Second, social and political fads come and go. Yet, very little changes with respect to the logic of macroeconomics. The current account deficit as currently composed is not sustainable. The fact that it is increasing during a time of relative economic weakness should be some cause for concern. There is no guarantee that a coordinated intervention among central banks to prop up the dollar will succeed over the medium to long term. Just as important, the out of control spending on special interests and entitlement programs in Washington provide an outsized risk to the stability of the domestic economy and the long term viability of the dollar as a the global reserve currency.

In domestic terms, the attempt to derive a correction in the current account through the depreciation of the domestic currency may drive down the price of domestic goods and boosts exports relative to imports, but it also has opened the door to inflation. Instead of attempting to put into place a regulatory framework that provides incentives for pro-growth and savings policies to address the current account deficit or attempt to bring the out of control spending in Washington under control, the US has ushered in a set of policies that will stimulate a period of extended weakness for the dollar.

The weak dollar policy of the Bush administration and the accommodative monetary policy of the Bernanke led US Federal Reserve have been the primary factors that have driven down the value of the dollar. Short term there is a strong possibility that in the context of a Fed on hold in June, followed by a probable ECB rate hike on July 3, the market could observe a sharp reduction in rate expectations for the Fed and with it support for the dollar. We would not be surprised to the see the EUR/USD re-test 1.60 in the coming weeks. Medium term, a non-sustainable current account deficit is but one the primary factors that is behind our call of the EUR/USD to 1.70 and our long-term bearish outlook on the greenback.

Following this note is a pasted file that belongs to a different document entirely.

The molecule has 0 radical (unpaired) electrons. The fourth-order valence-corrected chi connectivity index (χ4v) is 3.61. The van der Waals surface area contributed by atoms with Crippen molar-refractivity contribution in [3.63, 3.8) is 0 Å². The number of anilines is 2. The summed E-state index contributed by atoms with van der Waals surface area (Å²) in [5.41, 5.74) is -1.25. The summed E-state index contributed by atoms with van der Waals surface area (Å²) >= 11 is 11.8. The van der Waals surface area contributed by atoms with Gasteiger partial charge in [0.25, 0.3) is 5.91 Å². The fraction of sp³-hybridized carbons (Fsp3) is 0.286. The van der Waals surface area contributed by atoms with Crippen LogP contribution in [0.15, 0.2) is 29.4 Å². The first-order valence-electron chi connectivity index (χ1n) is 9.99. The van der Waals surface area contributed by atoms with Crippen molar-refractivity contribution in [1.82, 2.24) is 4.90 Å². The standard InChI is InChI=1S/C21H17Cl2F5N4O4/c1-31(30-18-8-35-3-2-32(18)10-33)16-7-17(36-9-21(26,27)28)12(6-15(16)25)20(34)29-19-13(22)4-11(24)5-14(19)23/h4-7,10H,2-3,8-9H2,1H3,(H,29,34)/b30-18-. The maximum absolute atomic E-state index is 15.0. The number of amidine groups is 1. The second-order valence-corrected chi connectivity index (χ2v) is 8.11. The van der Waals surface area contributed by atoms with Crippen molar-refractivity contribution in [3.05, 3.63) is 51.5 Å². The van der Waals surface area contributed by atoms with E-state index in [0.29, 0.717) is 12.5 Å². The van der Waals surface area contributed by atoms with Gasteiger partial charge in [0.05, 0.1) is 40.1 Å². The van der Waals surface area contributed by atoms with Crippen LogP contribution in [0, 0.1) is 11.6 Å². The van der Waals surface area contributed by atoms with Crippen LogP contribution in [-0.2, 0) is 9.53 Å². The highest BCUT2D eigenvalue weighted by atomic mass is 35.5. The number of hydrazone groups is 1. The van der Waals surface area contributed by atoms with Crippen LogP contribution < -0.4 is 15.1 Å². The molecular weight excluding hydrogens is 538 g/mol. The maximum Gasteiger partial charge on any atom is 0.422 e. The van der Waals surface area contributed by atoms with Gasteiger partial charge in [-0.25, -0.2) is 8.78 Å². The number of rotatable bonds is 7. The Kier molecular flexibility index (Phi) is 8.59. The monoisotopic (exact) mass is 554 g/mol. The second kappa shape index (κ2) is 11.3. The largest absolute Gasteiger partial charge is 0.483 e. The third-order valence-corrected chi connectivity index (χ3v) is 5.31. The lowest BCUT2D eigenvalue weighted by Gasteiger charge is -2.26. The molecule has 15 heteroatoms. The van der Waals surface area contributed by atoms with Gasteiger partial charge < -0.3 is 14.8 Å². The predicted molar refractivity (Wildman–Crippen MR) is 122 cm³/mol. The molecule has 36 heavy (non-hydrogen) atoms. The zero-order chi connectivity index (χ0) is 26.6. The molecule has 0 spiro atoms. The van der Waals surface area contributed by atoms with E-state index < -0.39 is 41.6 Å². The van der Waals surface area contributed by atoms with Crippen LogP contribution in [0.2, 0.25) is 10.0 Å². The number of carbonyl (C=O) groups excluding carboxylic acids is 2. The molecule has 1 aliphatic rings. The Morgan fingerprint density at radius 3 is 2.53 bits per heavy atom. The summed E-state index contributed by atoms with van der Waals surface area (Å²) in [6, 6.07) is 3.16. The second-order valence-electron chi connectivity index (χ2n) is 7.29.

By Joseph Brusuelas
Chief Economist, VP Global Strategy of the Merk Hard Currency Fund

Bridging academic rigor and communications, Joe Brusuelas provides the Merk team with significant experience in advanced research and analysis of macro-economic factors, as well as in identifying how economic trends impact investors.  As Chief Economist and Global Strategist, he is responsible for heading Merk research and analysis and communicating the Merk Perspective to the markets.

Mr. Brusuelas holds an M.A and a B.A. in Political Science from San Diego State and is a PhD candidate at the University of Southern California, Los Angeles.

Before joining Merk, Mr. Brusuelas was the chief US Economist at IDEAglobal in New York.  Before that he spent 8 years in academia as a researcher and lecturer covering themes spanning macro- and microeconomics, money, banking and financial markets.  In addition, he has worked at Citibank/Salomon Smith Barney, First Fidelity Bank and Great Western Investment Management.

© 2008 Merk Investments® LLC
The Merk Hard Currency Fund is managed by Merk Investments, an investment advisory firm that invests with discipline and long-term focus while adapting to changing environments.
Axel Merk, president of Merk Investments, makes all investment decisions for the Merk Hard Currency Fund. Mr. Merk founded Merk Investments AG in Switzerland in 1994; in 2001, he relocated the business to the US where all investment advisory activities are conducted by Merk Investments LLC, a SEC-registered investment adviser.

Merk Investments has since pursued a macro-economic approach to investing, with substantial gold and hard currency exposure.

Merk Investments is making the Merk Hard Currency Fund available to retail investors to allow them to diversify their portfolios and, through the fund, invest in a basket of hard currencies.

Joseph Brusuelas Archive

© 2005-2019 - The Market Oracle is a FREE Daily Financial Markets Analysis & Forecasting online publication.

Post Comment

Only logged in users are allowed to post comments. Register/ Log in